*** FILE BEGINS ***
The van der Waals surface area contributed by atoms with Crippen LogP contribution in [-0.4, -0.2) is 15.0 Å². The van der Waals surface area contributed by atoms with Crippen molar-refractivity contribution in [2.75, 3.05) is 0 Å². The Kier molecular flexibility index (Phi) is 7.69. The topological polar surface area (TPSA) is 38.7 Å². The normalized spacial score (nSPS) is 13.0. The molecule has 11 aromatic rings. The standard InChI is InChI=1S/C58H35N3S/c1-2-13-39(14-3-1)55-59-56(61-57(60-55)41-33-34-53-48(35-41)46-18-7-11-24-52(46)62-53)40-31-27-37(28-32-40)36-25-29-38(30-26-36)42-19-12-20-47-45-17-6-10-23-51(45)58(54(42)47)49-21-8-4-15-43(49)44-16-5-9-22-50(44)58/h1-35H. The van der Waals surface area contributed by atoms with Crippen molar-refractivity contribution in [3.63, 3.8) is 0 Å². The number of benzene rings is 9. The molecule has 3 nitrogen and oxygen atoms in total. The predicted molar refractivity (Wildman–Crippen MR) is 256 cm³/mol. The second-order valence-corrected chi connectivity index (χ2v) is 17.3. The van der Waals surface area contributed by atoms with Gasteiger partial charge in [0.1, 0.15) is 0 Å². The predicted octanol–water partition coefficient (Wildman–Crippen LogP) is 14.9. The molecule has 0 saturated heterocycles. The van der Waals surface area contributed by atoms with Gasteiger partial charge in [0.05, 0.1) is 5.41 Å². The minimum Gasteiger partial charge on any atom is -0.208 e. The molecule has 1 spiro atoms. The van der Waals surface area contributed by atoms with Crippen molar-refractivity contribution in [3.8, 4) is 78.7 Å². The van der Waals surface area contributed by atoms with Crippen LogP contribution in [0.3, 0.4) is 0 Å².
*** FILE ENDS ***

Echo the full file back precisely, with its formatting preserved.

The van der Waals surface area contributed by atoms with Crippen LogP contribution in [-0.4, -0.2) is 15.0 Å². The van der Waals surface area contributed by atoms with Crippen molar-refractivity contribution in [2.75, 3.05) is 0 Å². The Kier molecular flexibility index (Phi) is 7.69. The topological polar surface area (TPSA) is 38.7 Å². The normalized spacial score (nSPS) is 13.0. The molecule has 11 aromatic rings. The standard InChI is InChI=1S/C58H35N3S/c1-2-13-39(14-3-1)55-59-56(61-57(60-55)41-33-34-53-48(35-41)46-18-7-11-24-52(46)62-53)40-31-27-37(28-32-40)36-25-29-38(30-26-36)42-19-12-20-47-45-17-6-10-23-51(45)58(54(42)47)49-21-8-4-15-43(49)44-16-5-9-22-50(44)58/h1-35H. The van der Waals surface area contributed by atoms with Crippen molar-refractivity contribution in [3.63, 3.8) is 0 Å². The number of benzene rings is 9. The molecule has 3 nitrogen and oxygen atoms in total. The predicted molar refractivity (Wildman–Crippen MR) is 256 cm³/mol. The second-order valence-corrected chi connectivity index (χ2v) is 17.3. The van der Waals surface area contributed by atoms with Gasteiger partial charge in [0.1, 0.15) is 0 Å². The predicted octanol–water partition coefficient (Wildman–Crippen LogP) is 14.9. The molecule has 0 saturated heterocycles. The van der Waals surface area contributed by atoms with Gasteiger partial charge in [0.05, 0.1) is 5.41 Å². The minimum Gasteiger partial charge on any atom is -0.208 e. The molecule has 1 spiro atoms. The van der Waals surface area contributed by atoms with Crippen molar-refractivity contribution in [3.8, 4) is 78.7 Å². The van der Waals surface area contributed by atoms with Crippen LogP contribution in [0.3, 0.4) is 0 Å².